Not everyone is happy with China’s plans. Chief among those is India, a country that has much to lose from the New Silk Road. It’s neighbour, Pakistan (a country it’s technically still at war with) is set to benefit from US$46 billion in new roads, bridges, wind farms and other infrastructure projects, with the China-Pakistan ‘economic corridor’ to run from Kashgar in China’s far west to Karachi on Pakistan’s coast. That the corridor runs through a part of Kashmir claimed by India is not lost on New Delhi. Prime Minister Modi called the route a “colonial enterprise” that threatens to leave “debt and broken communities in its wake.”

Indeed, the imbalance of power between China and the countries it’s striking deals with is undeniable. “China will say these deals are a win-win for both parties, but it could be a win with a capital ‘W’ for China and a very small ‘w’ for the other country,” Leavy says. Modi boycotted the recent One Belt One Road summit in Beijing. He wasn’t the only one. Nobody from Japan or South Korea made an appearance, nor did – aside from Italy – anyone from the G7 group of nations.

“There’s nothing they can do to stop this,” Duarte says. “It’s normal that they are against it, but you can see how big this has become. China is even in Antarctica, drilling for oil.” China has made no secret of why it’s there. The Polar Research Institute of China estimates there are more than 500 billion tonnes of oil and close to the same amount of natural gas under the ice. “When all the world’s resources have been depleted, Antarctica will be a global treasure house of resources,” it said.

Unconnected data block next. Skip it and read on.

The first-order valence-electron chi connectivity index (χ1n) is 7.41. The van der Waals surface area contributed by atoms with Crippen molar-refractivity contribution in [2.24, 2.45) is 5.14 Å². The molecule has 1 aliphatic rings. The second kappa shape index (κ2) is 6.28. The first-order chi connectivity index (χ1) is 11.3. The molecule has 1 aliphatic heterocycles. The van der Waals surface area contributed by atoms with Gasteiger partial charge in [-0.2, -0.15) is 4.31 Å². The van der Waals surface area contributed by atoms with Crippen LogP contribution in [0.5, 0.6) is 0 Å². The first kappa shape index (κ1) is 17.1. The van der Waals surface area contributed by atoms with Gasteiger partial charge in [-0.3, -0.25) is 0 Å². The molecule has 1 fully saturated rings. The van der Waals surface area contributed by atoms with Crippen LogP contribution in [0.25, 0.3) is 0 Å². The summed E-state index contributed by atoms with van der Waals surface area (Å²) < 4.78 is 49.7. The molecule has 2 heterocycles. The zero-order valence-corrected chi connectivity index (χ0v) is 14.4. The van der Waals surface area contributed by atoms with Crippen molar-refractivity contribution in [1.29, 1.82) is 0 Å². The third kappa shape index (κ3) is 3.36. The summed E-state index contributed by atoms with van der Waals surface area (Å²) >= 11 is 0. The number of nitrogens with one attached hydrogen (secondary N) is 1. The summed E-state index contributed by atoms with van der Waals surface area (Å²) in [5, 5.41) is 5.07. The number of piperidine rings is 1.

“China is now in every corner of the world,” Duarte adds. “Other countries can choose to join them or not, but they can’t stop them. Institutions such as the World Bank no longer reflect the reality of a BRICs world. China will dominate, and this is a very long-term project, something maybe only my grandchildren will see.”

Stumbling blocks, if they do appear, may well be domestic. “The power of Communist Party support is reliant on the material wellbeing of the public,” says Leavy. “We may see more Chinese wanting more control over the big decisions that affect their lives, although that might not be a Western-style democracy. Key for the Chinese leadership is that ordinary people feel they are better off under the Communists than under any other form of government,” he adds. And that comes down to economic growth. “The Communist Party lost a lot of support after Tiananmen Square, and one of the ways in which they tried to regain support was to drive economic development even faster,” he says. And in order for the growth to be sustained at the pace it has been, China needs to look overseas.